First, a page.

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History and Clinical Features of Asthmatic Exacerbations

Shin Hyuang Shi*

Department of Public Health, Madda Walabu University, Robe, Ethiopia

*Corresponding Author:
Dr. Shin Hyuang Shi
Department of Public Health, Madda Walabu University, Robe, Ethiopia

Received: 03-Jun-2023, Manuscript No. JCROA-23-102384; Editor assigned: 06-Jun-2023, Pre QC No. JCROA-23-102384 (PQ); Reviewed: 21-Jun-2023, QC No. JCROA-23-102384; Revised: 28-Jun-2023, Manuscript No. JCROA-23-102384 (R); Published: 05-Jul-2023, DOI: 10.4172/jclinresp.5.S4.07

Citation: Shi SH. History and Clinical Features of Asthmatic Exacerbations. J Clin Res. 2023;5:007.

Copyright: © 2023 Shi SH. This is an open-access article distributed under the terms of the Creative Commons Attribution License, which permits unrestricted use, distribution, and reproduction in any medium, provided the original author and source are credited.

Visit for more related articles at Journal of Clinical Respiratory: Open Access

About the Study

Exacerbations are important clinical features of asthma, especially in patients with severe disease. They are typically associated with increased symptoms and airway obstruction in addition they constitute a significant burden to patients, families and healthcare systems. The understanding of the mechanisms and pathogenesis of asthma morbidity and associated healthcosts are presented in this study. While obstruction in asthma has been viewed as reversible, many studies and clinical observations have clearly shown that a subset of asthma patients is left with less reversible or fixed airflow limitation. The exact aetiology of this process is not entirely clear but may be related to epithelial injury followed by an altered repair that manifests by increased deposition of collagen and smooth muscle hypertrophy. Both acute exacerbations and fixed airway obstruction represent important challenges with regard to defining the biological mechanisms and potential therapeutic pathways that when triggered may help to mitigate the effects of exacerbations especially as they relate to long term loss of lung function.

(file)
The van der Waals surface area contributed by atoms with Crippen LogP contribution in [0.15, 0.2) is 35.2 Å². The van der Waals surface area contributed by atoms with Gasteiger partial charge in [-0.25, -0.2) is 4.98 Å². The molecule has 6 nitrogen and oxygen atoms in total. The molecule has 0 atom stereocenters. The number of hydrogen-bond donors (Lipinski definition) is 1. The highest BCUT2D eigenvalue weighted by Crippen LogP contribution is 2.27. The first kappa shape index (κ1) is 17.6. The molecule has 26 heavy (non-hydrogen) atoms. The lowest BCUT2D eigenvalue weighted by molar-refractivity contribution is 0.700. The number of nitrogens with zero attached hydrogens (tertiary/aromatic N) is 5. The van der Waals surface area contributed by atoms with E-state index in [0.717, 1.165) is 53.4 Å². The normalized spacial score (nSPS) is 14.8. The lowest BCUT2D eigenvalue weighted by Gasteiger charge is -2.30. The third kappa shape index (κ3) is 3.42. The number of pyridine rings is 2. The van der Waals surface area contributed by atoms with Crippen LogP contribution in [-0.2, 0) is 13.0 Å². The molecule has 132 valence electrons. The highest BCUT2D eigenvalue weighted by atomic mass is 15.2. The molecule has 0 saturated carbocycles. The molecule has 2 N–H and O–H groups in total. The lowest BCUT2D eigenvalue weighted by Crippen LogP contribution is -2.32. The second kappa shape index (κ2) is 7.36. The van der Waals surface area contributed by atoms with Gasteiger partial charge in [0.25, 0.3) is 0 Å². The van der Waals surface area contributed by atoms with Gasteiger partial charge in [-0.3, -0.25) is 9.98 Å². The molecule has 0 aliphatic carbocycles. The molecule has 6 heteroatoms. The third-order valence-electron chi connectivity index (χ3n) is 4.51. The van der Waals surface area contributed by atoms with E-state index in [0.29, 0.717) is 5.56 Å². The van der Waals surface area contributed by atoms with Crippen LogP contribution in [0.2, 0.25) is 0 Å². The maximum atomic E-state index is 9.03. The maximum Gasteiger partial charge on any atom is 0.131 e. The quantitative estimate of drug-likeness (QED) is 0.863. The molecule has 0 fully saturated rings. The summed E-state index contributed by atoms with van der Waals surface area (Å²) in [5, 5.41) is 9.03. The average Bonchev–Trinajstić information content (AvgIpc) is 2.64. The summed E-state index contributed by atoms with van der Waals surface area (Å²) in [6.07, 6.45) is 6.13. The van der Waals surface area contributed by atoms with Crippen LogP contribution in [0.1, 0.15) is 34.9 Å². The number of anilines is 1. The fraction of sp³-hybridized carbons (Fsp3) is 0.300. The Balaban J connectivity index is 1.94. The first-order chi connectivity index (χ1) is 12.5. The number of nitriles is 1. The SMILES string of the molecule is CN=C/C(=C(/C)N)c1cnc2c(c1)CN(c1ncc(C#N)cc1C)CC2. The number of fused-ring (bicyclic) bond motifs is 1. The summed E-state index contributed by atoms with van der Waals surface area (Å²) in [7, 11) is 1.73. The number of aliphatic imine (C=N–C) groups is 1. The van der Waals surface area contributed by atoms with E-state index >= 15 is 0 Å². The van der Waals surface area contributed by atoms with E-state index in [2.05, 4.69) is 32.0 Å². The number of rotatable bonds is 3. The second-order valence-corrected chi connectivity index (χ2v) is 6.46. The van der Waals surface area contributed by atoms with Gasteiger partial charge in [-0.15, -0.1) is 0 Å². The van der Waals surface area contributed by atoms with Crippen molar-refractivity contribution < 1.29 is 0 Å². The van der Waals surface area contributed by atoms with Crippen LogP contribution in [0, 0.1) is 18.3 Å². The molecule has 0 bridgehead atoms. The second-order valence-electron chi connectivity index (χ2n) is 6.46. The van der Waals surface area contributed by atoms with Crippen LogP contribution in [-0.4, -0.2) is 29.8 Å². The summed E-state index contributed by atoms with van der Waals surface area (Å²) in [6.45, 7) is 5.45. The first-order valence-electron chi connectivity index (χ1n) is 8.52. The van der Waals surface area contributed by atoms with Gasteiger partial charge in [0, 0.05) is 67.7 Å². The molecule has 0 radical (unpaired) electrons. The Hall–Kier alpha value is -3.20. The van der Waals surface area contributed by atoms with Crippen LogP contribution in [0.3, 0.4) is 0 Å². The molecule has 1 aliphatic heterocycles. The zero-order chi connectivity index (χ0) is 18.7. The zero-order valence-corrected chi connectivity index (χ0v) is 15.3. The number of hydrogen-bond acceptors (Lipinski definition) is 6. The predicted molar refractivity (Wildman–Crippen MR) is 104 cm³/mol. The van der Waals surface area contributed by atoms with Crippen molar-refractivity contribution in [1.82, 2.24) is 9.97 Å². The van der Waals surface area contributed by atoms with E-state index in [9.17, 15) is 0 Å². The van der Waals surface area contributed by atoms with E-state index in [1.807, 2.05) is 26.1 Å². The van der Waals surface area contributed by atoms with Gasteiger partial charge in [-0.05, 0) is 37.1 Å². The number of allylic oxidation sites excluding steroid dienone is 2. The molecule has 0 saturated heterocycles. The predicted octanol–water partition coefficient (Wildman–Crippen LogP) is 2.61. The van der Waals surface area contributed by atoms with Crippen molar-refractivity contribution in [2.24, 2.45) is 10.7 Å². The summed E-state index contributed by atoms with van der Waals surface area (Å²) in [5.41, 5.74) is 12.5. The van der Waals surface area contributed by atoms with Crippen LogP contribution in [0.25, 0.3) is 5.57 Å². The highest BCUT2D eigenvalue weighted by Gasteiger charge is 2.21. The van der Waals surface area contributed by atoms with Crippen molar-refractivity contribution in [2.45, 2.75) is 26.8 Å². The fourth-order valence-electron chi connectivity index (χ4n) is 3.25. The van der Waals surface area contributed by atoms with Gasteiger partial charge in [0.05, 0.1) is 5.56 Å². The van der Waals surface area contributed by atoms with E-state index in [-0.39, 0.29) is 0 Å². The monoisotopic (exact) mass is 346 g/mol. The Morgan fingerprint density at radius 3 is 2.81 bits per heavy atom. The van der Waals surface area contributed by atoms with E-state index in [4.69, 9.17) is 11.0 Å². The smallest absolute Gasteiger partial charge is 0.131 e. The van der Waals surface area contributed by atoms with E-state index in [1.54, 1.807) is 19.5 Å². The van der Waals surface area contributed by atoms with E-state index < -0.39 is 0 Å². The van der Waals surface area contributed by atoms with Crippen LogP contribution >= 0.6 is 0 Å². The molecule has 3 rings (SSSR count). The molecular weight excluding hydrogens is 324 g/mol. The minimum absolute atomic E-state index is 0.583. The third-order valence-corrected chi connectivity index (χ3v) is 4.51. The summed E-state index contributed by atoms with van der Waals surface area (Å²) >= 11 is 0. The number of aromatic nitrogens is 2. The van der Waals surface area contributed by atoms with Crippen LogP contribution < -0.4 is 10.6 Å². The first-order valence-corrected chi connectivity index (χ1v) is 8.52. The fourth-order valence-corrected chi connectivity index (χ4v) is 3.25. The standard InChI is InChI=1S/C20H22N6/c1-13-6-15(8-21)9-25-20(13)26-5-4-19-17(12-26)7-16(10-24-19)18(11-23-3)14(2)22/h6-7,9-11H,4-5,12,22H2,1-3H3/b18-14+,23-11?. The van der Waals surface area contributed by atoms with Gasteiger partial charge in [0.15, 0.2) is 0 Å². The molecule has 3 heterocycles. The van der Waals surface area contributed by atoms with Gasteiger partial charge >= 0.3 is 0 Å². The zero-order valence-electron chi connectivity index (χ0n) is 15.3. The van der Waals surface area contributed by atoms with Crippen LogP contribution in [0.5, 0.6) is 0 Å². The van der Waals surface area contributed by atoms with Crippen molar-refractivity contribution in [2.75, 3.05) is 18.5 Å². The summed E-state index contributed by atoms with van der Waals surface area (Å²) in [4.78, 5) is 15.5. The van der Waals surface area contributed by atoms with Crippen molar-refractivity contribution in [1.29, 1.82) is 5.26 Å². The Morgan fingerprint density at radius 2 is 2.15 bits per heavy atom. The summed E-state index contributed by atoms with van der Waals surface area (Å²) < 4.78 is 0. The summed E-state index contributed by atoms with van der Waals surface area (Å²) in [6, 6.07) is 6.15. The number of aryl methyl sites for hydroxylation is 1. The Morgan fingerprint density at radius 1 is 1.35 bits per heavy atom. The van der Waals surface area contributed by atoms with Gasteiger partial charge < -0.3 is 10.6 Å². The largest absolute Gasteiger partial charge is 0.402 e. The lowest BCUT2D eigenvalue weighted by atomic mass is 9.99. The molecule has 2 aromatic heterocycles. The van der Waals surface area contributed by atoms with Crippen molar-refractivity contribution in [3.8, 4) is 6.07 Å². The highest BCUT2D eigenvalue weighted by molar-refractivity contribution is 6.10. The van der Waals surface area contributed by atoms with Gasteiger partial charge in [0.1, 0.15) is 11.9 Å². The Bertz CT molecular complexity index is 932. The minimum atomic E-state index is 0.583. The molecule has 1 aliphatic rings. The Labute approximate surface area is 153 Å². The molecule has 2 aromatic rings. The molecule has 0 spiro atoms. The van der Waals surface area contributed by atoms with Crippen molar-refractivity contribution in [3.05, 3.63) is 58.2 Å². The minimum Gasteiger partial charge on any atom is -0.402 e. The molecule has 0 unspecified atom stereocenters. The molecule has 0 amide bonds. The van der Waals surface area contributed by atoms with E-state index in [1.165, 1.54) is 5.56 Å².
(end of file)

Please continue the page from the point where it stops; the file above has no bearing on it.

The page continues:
The Acute exacerbations are a major source of morbidity and mortality among asthma patients. Although exacerbations are a prominent feature of poorly controlled and severe asthma, they are not common among patients with mild disease. Recent guidelines pointed out that exacerbations constitute greatest risk to patients and comprise the main cause of stress and anxiety for patients and their families. Exacerbations also generate the highest costs for the healthcare systems.

A history of exacerbations has been incorporated into the definition of asthma control and their prevention is a primary goal in asthma treatment guidelines. In patients with type 2 asthma the risk of exacerbations can be reduced by improving baseline asthma control with ICSs. However, a decrease in asthma symptoms is not always associated with less frequent or less severe exacerbations. It has therefore been hypothesized that baseline disease control and the mechanisms underlying the exacerbations might be influenced by different factors. Exacerbation prone asthma has been identified as a potentially distinct phenotype among asthma patients linked with higher morbidity and mortality. Identifying patients at the greatest risk of exacerbations and achieving good asthma control in these patients are key to prevent future exacerbations and ultimately reducing healthcare costs.

It is essential that a consensus is reached with regard to standardized measures of asthma exacerbations, both in clinical practice and in the research field. The guidelines for severe asthma include two metrics of asthma exacerbations in their definition of severe asthma one is frequent severe exacerbations consisting of two or more burst of systemic corticosteroids during the past year second is serious exacerbations consisting of at least one hospitalization ICU stay or mechanical ventilation during the past year. Standardization of the definition of asthma exacerbations helps to maximise the potential for data pooling and comparison amongst various clinical trials. However three treatment related components emerged as the most commonly used criteria in clinical studies to define an exacerbation is treatment with systemic corticosteroids, an emergency room visit or hospitalization related to asthma and use of rescue short acting bronchodilator therapy.

The most common exacerbations are viral respiratory tract infections. Among these the human rhinovirus such as parainfluenza, adenovirus, coronavirus and influenza have all been found in respiratory samples obtained from patients with asthma exacerbations.